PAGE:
Why and How to Create a Hardcover Book

Book-Layout

The most common choice for self-publishers when releasing a new title or edition is either an ebook or a paperback version of their title: the production is fast and inexpensive, if done through a Print-on-Demand (POD) service company.
It requires only the expense for a professional book lay-outer or a software program if you are skilled and patient.

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Why a Hardcover Version of Your Book?
A hardcover or hardback is a book, bound with a thick protective cover, with usually a paper dust jacket over the main cover.  The aim of hardcover books is protection and durability.   These books are mainly for long-term use.  The paper used is long-lasting acid-free type.  This paper has a pH value of 7 (neutral) which makes it highly durable.  The pages are stitched and glued to the spine.

There are situations when it is better to have a hard cover version available, such as for a special gift, or when you are approaching TV stations or magazine/newspaper editors due to an interview or a review of your book.

If you want to sell books to libraries, then it’s almost a requirement to have a hardcover version – or it is at least a good selling point.  And with good reason: library books go through dozens, if not hundreds of hands.

If you are writing book series, you can “bundle” them, obtain a new ISBN, and create a hardcover version out of two or three paperbacks.

Photo books, also often called coffee table books, would look ridiculous in paperback. They are almost always created as hardcover books.

Last but not least, the margins for hardcovers are much higher than for paperbacks. While the print- and binding costs might be a bit higher (mostly 30 – 40%) the recommended retail prices are almost always double the price of a paperback.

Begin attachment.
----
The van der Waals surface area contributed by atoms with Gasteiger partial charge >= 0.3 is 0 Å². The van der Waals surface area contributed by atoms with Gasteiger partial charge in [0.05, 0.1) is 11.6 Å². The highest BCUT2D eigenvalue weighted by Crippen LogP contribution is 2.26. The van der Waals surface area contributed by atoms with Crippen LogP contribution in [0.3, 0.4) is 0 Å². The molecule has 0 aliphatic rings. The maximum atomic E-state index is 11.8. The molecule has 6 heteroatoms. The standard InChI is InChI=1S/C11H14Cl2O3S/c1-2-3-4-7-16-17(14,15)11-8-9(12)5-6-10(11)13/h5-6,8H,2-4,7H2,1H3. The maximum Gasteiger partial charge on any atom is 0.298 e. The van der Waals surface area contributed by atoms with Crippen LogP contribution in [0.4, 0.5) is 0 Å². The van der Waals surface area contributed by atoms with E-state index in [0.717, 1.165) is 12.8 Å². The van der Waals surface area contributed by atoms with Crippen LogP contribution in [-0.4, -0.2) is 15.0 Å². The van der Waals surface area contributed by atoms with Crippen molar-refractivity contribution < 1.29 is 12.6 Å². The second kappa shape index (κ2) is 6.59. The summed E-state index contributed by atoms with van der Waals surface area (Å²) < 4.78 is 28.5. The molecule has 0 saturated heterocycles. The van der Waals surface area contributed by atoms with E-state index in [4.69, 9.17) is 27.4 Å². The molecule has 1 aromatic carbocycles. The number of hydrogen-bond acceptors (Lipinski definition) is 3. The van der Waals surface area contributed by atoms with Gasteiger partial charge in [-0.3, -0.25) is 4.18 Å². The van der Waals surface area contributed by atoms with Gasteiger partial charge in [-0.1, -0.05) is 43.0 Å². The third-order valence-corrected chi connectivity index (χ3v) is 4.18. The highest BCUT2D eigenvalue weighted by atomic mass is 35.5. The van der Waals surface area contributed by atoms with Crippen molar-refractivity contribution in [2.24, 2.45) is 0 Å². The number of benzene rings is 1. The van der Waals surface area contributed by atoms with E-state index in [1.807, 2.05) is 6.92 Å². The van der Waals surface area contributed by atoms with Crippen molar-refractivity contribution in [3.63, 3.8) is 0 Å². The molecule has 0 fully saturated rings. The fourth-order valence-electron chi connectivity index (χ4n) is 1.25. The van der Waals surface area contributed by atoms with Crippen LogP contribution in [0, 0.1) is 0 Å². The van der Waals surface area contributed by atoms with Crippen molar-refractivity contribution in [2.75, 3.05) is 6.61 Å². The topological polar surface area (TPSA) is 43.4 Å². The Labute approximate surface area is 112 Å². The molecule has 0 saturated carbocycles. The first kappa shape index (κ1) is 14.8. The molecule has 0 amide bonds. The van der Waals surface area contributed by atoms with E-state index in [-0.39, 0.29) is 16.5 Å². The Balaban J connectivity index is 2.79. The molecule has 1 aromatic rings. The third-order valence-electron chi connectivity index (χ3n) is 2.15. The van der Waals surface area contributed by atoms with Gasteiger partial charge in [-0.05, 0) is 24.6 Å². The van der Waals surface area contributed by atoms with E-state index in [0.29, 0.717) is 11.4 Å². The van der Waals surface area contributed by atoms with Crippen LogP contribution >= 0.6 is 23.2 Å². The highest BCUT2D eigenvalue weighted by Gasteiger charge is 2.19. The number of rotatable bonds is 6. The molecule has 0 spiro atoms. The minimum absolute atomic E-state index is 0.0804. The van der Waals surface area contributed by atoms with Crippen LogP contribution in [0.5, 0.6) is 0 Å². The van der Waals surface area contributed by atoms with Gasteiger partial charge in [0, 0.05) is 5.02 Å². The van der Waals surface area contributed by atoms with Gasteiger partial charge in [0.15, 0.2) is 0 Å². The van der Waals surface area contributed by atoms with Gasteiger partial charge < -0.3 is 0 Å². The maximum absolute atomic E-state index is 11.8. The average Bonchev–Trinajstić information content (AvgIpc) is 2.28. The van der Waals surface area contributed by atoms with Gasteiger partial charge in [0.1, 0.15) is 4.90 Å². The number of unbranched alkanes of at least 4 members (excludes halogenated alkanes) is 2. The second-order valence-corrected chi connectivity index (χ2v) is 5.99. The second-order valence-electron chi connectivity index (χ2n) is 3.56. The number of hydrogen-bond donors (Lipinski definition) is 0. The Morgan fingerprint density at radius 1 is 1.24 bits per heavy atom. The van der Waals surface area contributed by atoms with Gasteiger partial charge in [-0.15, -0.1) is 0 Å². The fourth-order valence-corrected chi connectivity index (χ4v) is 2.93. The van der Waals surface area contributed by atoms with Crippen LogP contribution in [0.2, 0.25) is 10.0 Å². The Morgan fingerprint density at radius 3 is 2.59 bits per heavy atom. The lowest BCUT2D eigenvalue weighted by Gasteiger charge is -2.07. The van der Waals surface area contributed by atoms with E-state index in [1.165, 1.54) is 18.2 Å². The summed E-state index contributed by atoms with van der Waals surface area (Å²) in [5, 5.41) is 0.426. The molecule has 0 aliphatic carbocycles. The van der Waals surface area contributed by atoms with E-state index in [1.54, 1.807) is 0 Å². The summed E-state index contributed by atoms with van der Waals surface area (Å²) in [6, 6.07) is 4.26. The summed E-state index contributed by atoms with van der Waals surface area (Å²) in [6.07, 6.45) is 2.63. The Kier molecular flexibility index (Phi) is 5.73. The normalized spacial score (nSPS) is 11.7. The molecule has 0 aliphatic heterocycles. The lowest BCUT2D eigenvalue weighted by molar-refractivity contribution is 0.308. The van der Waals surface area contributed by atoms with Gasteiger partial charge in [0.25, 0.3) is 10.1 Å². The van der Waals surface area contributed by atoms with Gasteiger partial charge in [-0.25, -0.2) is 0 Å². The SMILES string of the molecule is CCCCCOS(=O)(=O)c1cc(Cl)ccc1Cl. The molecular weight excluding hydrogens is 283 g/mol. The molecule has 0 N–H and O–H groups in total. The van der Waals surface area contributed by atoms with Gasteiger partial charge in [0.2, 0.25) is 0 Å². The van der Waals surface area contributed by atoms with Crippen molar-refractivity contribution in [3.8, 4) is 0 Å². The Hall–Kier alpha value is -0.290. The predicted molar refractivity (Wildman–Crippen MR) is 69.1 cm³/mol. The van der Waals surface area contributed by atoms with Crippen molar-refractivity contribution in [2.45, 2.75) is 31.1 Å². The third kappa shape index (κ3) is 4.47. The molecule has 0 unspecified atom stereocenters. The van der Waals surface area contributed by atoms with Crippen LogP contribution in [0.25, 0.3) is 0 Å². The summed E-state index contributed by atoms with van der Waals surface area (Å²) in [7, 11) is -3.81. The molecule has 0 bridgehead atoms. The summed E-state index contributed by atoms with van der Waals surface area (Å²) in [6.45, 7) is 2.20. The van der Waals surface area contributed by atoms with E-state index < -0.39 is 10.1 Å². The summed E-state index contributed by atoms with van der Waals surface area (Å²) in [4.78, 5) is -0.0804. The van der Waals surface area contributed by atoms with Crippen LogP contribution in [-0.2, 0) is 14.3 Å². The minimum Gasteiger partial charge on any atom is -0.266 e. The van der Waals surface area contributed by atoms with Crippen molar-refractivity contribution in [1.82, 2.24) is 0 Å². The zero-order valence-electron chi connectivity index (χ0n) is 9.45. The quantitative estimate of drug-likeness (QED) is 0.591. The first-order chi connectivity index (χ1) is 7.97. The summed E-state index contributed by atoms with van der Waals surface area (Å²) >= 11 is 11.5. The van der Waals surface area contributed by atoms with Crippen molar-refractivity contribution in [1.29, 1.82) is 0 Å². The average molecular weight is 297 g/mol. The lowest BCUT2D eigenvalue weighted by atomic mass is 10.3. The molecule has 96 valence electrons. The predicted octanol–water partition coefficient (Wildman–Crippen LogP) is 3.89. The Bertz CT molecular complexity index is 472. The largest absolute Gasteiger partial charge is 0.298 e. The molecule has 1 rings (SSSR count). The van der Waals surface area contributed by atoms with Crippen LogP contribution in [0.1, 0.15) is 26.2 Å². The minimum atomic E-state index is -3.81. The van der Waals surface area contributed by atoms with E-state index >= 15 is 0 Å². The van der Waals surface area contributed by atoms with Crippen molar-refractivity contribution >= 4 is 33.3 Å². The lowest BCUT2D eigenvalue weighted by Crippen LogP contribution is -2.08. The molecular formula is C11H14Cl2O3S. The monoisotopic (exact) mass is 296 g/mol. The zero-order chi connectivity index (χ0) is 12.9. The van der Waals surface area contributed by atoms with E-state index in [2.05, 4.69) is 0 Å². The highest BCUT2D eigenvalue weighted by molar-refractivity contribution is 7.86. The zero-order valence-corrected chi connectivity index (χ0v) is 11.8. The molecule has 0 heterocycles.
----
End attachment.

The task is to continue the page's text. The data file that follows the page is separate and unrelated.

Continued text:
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Considerations

  • Is your book likely to be popular and used as a reference work or will it likely become a bestseller? Then choose hardback first.
  • Is your book testing the waters, a first off print run, a specialist topic? Choose softcover first.
  • Are you trying to keep down the costs of your print run? If so, choose softcover print first.
  • What are your readers likely to prefer?
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Who Offers Hardcover Books in Small Quantities?

Certainly book printers. However, the costs are prohibitive if you are only ordering a dozen books.  Printing larger amounts of hardcovers makes only sense if an author has already hundreds or thousands of books – maybe through a crowd funding campaign.
You might work with IngramSpark for the creation and distribution of your paperbacks.  For example if you are fed up with CreateSpace, or if you want a better distribution channel than CS offers.

As you can find out with the help of IngramSparks’ Print and Shipping Calculator, in many cases you will earn double the revenue with a hardcover book, even if you deduct the wholesale discount for retailers and bookstores.
Start with small print runs, to make sure you are not left with surplus stock.  Announce your hardcover version before you place your print order, and set it up on Amazon, Apple, and other online retailers for pre-order – possible at Amazon three  months and at Apple iBooks twelve months in advance.
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Marketing Benefits of Hardcover Books

A prime reason to produce a hardback edition is to use them as delightful gifts at any special events in your calendar.  It’s a great way to add a second launch for your title, if a paperback was your first book edition.  Build up momentum for your work once again.  It not only shows you are serious, and invested in your work, but it is also a way to attract new readers, who are drawn to fabulous titles.  It does not need to go as far as David Barringer writes, “The marketing of hardcover books has gone hard-core consumerist, tricking out books into luxury objects and personality accessories”.

Having a hardback edition of your title set up and enabled for distribution on your IngramSpark account also allows bookstores more choice in which format to stock your book in. With the launch of ipage®, bookstores now have more opportunity to order from Ingram’s catalogue of over 14 million titles, and with free shipping on orders going to a UK address, they benefit from ordering directly from Ingram.

The Economist wrote: “Some recent releases have sold more copies in hardback than paperback, as paperback readers turn to e-books.  Some in the industry think that e-books may eventually replace paperbacks.  But many are confident that the sturdy hardback will endure.”

Hardcover books are really worth considering!

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